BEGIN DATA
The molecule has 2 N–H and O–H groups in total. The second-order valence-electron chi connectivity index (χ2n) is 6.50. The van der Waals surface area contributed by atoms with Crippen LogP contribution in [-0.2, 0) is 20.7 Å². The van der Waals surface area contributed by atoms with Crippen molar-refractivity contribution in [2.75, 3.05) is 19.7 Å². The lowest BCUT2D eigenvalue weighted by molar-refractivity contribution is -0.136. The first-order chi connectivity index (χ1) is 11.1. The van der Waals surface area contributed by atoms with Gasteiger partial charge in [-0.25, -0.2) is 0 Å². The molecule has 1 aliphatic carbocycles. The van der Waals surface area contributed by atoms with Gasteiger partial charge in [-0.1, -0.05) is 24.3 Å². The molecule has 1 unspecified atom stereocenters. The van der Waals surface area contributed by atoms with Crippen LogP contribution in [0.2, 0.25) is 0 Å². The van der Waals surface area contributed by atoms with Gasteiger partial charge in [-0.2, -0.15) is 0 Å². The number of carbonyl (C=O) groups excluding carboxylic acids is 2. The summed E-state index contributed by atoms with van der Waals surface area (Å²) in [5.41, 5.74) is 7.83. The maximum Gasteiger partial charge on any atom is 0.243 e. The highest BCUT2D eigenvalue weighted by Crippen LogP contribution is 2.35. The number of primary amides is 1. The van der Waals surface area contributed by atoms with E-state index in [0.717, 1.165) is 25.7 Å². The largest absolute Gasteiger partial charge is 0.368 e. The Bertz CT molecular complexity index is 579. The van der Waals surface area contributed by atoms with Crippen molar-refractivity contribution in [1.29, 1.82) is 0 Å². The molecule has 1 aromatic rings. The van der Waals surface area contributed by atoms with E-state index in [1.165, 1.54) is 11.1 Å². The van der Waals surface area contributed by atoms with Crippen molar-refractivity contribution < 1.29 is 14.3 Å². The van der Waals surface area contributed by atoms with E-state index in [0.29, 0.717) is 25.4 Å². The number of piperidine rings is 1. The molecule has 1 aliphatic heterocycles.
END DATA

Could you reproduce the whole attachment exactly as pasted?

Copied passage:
The molecule has 2 N–H and O–H groups in total. The second-order valence-electron chi connectivity index (χ2n) is 6.50. The van der Waals surface area contributed by atoms with Crippen LogP contribution in [-0.2, 0) is 20.7 Å². The van der Waals surface area contributed by atoms with Crippen molar-refractivity contribution in [2.75, 3.05) is 19.7 Å². The lowest BCUT2D eigenvalue weighted by molar-refractivity contribution is -0.136. The first-order chi connectivity index (χ1) is 11.1. The van der Waals surface area contributed by atoms with Gasteiger partial charge in [-0.25, -0.2) is 0 Å². The molecule has 1 aliphatic carbocycles. The van der Waals surface area contributed by atoms with Gasteiger partial charge in [-0.1, -0.05) is 24.3 Å². The molecule has 1 unspecified atom stereocenters. The van der Waals surface area contributed by atoms with Crippen LogP contribution in [0.2, 0.25) is 0 Å². The van der Waals surface area contributed by atoms with Gasteiger partial charge in [-0.2, -0.15) is 0 Å². The number of carbonyl (C=O) groups excluding carboxylic acids is 2. The summed E-state index contributed by atoms with van der Waals surface area (Å²) in [5.41, 5.74) is 7.83. The maximum Gasteiger partial charge on any atom is 0.243 e. The highest BCUT2D eigenvalue weighted by Crippen LogP contribution is 2.35. The number of primary amides is 1. The van der Waals surface area contributed by atoms with E-state index in [0.717, 1.165) is 25.7 Å². The largest absolute Gasteiger partial charge is 0.368 e. The Bertz CT molecular complexity index is 579. The van der Waals surface area contributed by atoms with Crippen molar-refractivity contribution in [1.29, 1.82) is 0 Å². The molecule has 1 aromatic rings. The van der Waals surface area contributed by atoms with E-state index in [1.165, 1.54) is 11.1 Å². The van der Waals surface area contributed by atoms with Crippen molar-refractivity contribution < 1.29 is 14.3 Å². The van der Waals surface area contributed by atoms with E-state index in [0.29, 0.717) is 25.4 Å². The number of piperidine rings is 1. The molecule has 1 aliphatic heterocycles.